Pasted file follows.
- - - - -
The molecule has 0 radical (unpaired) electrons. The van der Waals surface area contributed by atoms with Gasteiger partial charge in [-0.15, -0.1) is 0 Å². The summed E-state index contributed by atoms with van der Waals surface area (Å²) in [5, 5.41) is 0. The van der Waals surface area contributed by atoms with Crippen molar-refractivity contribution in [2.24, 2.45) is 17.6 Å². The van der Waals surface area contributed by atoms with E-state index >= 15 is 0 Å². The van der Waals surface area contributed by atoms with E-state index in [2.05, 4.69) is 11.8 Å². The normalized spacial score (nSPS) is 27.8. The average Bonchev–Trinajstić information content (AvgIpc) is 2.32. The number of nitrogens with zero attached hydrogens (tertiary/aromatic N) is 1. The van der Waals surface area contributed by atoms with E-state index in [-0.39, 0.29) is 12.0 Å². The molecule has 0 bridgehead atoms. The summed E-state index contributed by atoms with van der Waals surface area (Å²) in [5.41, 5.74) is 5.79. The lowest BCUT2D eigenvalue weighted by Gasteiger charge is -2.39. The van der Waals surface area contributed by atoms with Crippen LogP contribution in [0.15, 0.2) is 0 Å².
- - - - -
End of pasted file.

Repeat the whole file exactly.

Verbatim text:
The molecule has 0 radical (unpaired) electrons. The van der Waals surface area contributed by atoms with Gasteiger partial charge in [-0.15, -0.1) is 0 Å². The summed E-state index contributed by atoms with van der Waals surface area (Å²) in [5, 5.41) is 0. The van der Waals surface area contributed by atoms with Crippen molar-refractivity contribution in [2.24, 2.45) is 17.6 Å². The van der Waals surface area contributed by atoms with E-state index >= 15 is 0 Å². The van der Waals surface area contributed by atoms with E-state index in [2.05, 4.69) is 11.8 Å². The normalized spacial score (nSPS) is 27.8. The average Bonchev–Trinajstić information content (AvgIpc) is 2.32. The number of nitrogens with zero attached hydrogens (tertiary/aromatic N) is 1. The van der Waals surface area contributed by atoms with E-state index in [-0.39, 0.29) is 12.0 Å². The molecule has 0 bridgehead atoms. The summed E-state index contributed by atoms with van der Waals surface area (Å²) in [5.41, 5.74) is 5.79. The lowest BCUT2D eigenvalue weighted by Gasteiger charge is -2.39. The van der Waals surface area contributed by atoms with Crippen LogP contribution in [0.15, 0.2) is 0 Å².